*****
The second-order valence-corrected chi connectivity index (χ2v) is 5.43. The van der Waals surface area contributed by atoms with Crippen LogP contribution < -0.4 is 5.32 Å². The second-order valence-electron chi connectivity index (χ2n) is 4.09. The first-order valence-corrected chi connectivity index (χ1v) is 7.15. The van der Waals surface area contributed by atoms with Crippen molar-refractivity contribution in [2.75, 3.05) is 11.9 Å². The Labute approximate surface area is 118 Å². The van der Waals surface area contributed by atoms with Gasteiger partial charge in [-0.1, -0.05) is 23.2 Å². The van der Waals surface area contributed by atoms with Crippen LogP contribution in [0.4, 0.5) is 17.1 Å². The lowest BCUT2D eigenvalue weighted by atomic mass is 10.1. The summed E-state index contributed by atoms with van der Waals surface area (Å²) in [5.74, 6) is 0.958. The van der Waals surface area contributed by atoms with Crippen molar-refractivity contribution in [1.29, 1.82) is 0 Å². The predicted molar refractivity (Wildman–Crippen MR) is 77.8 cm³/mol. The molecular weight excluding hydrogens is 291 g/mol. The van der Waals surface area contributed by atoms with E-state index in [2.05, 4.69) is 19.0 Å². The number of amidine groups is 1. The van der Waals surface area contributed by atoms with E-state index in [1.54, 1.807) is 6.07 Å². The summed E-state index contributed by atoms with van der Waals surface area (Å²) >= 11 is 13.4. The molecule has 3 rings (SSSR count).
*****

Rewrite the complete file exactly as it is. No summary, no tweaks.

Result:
The second-order valence-corrected chi connectivity index (χ2v) is 5.43. The van der Waals surface area contributed by atoms with Crippen LogP contribution < -0.4 is 5.32 Å². The second-order valence-electron chi connectivity index (χ2n) is 4.09. The first-order valence-corrected chi connectivity index (χ1v) is 7.15. The van der Waals surface area contributed by atoms with Crippen molar-refractivity contribution in [2.75, 3.05) is 11.9 Å². The Labute approximate surface area is 118 Å². The van der Waals surface area contributed by atoms with Gasteiger partial charge in [-0.1, -0.05) is 23.2 Å². The van der Waals surface area contributed by atoms with Crippen LogP contribution in [0.4, 0.5) is 17.1 Å². The lowest BCUT2D eigenvalue weighted by atomic mass is 10.1. The summed E-state index contributed by atoms with van der Waals surface area (Å²) in [5.74, 6) is 0.958. The van der Waals surface area contributed by atoms with Crippen molar-refractivity contribution in [1.29, 1.82) is 0 Å². The predicted molar refractivity (Wildman–Crippen MR) is 77.8 cm³/mol. The molecular weight excluding hydrogens is 291 g/mol. The van der Waals surface area contributed by atoms with E-state index in [2.05, 4.69) is 19.0 Å². The number of amidine groups is 1. The van der Waals surface area contributed by atoms with E-state index in [1.54, 1.807) is 6.07 Å². The summed E-state index contributed by atoms with van der Waals surface area (Å²) >= 11 is 13.4. The molecule has 3 rings (SSSR count).